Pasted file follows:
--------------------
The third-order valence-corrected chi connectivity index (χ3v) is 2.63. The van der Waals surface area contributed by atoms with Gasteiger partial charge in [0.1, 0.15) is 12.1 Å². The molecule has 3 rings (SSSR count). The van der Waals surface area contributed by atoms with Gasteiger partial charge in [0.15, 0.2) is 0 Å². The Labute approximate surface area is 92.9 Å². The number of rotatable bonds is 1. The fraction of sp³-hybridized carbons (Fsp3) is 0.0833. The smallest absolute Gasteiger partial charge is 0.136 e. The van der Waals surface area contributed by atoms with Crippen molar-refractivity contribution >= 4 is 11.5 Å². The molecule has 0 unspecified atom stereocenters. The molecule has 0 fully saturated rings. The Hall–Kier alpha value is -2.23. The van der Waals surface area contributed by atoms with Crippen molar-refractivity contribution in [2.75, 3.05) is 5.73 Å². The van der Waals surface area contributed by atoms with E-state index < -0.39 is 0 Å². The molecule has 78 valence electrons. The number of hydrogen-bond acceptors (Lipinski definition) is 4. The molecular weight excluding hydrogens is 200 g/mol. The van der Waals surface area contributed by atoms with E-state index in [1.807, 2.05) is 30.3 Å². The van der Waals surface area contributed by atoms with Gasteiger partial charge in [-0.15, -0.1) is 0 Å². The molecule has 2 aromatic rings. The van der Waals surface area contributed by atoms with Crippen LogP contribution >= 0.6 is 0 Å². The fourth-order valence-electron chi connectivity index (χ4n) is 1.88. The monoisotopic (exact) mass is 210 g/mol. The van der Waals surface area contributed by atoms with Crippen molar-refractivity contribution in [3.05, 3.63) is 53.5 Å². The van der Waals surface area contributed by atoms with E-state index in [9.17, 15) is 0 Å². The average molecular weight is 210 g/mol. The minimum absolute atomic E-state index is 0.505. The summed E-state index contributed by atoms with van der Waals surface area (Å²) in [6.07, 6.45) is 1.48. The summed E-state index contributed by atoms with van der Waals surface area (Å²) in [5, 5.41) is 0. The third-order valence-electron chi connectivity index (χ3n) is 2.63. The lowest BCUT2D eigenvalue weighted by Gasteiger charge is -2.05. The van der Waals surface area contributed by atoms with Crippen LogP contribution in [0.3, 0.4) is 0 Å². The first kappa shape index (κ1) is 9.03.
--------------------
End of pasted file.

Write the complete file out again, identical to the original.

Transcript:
The third-order valence-corrected chi connectivity index (χ3v) is 2.63. The van der Waals surface area contributed by atoms with Gasteiger partial charge in [0.1, 0.15) is 12.1 Å². The molecule has 3 rings (SSSR count). The van der Waals surface area contributed by atoms with Gasteiger partial charge in [0.15, 0.2) is 0 Å². The Labute approximate surface area is 92.9 Å². The number of rotatable bonds is 1. The fraction of sp³-hybridized carbons (Fsp3) is 0.0833. The smallest absolute Gasteiger partial charge is 0.136 e. The van der Waals surface area contributed by atoms with Crippen molar-refractivity contribution >= 4 is 11.5 Å². The molecule has 0 unspecified atom stereocenters. The molecule has 0 fully saturated rings. The Hall–Kier alpha value is -2.23. The van der Waals surface area contributed by atoms with Crippen molar-refractivity contribution in [2.75, 3.05) is 5.73 Å². The van der Waals surface area contributed by atoms with E-state index < -0.39 is 0 Å². The molecule has 78 valence electrons. The number of hydrogen-bond acceptors (Lipinski definition) is 4. The molecular weight excluding hydrogens is 200 g/mol. The van der Waals surface area contributed by atoms with E-state index in [1.807, 2.05) is 30.3 Å². The van der Waals surface area contributed by atoms with Gasteiger partial charge in [-0.15, -0.1) is 0 Å². The molecule has 2 aromatic rings. The van der Waals surface area contributed by atoms with Crippen LogP contribution >= 0.6 is 0 Å². The fourth-order valence-electron chi connectivity index (χ4n) is 1.88. The monoisotopic (exact) mass is 210 g/mol. The van der Waals surface area contributed by atoms with Crippen molar-refractivity contribution in [3.05, 3.63) is 53.5 Å². The van der Waals surface area contributed by atoms with E-state index in [9.17, 15) is 0 Å². The average molecular weight is 210 g/mol. The minimum absolute atomic E-state index is 0.505. The summed E-state index contributed by atoms with van der Waals surface area (Å²) in [6.07, 6.45) is 1.48. The summed E-state index contributed by atoms with van der Waals surface area (Å²) in [5, 5.41) is 0. The third-order valence-electron chi connectivity index (χ3n) is 2.63. The lowest BCUT2D eigenvalue weighted by Gasteiger charge is -2.05. The van der Waals surface area contributed by atoms with Crippen LogP contribution in [0.3, 0.4) is 0 Å². The first kappa shape index (κ1) is 9.03.